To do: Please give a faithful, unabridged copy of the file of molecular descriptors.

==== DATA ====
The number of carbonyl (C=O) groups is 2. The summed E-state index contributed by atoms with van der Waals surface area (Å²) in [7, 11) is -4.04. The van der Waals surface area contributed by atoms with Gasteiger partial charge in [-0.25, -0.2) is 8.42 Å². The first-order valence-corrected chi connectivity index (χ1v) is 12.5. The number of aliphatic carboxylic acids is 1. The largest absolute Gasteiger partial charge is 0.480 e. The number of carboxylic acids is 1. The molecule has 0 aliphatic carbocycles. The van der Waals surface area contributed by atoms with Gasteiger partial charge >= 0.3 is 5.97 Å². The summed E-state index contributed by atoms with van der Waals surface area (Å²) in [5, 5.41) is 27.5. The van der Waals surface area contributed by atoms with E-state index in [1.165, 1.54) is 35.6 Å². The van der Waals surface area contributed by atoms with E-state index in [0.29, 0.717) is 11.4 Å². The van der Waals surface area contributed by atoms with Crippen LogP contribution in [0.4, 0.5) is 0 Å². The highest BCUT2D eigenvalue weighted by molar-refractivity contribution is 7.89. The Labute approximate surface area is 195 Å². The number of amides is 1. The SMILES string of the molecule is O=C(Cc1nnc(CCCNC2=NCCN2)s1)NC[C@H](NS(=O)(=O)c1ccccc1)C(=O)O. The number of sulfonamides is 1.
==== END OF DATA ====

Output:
The number of carbonyl (C=O) groups is 2. The summed E-state index contributed by atoms with van der Waals surface area (Å²) in [7, 11) is -4.04. The van der Waals surface area contributed by atoms with Gasteiger partial charge in [-0.25, -0.2) is 8.42 Å². The first-order valence-corrected chi connectivity index (χ1v) is 12.5. The number of aliphatic carboxylic acids is 1. The largest absolute Gasteiger partial charge is 0.480 e. The number of carboxylic acids is 1. The molecule has 0 aliphatic carbocycles. The van der Waals surface area contributed by atoms with Gasteiger partial charge >= 0.3 is 5.97 Å². The summed E-state index contributed by atoms with van der Waals surface area (Å²) in [5, 5.41) is 27.5. The van der Waals surface area contributed by atoms with E-state index in [1.165, 1.54) is 35.6 Å². The van der Waals surface area contributed by atoms with E-state index in [0.29, 0.717) is 11.4 Å². The van der Waals surface area contributed by atoms with Crippen LogP contribution in [0.4, 0.5) is 0 Å². The highest BCUT2D eigenvalue weighted by molar-refractivity contribution is 7.89. The Labute approximate surface area is 195 Å². The number of amides is 1. The SMILES string of the molecule is O=C(Cc1nnc(CCCNC2=NCCN2)s1)NC[C@H](NS(=O)(=O)c1ccccc1)C(=O)O. The number of sulfonamides is 1.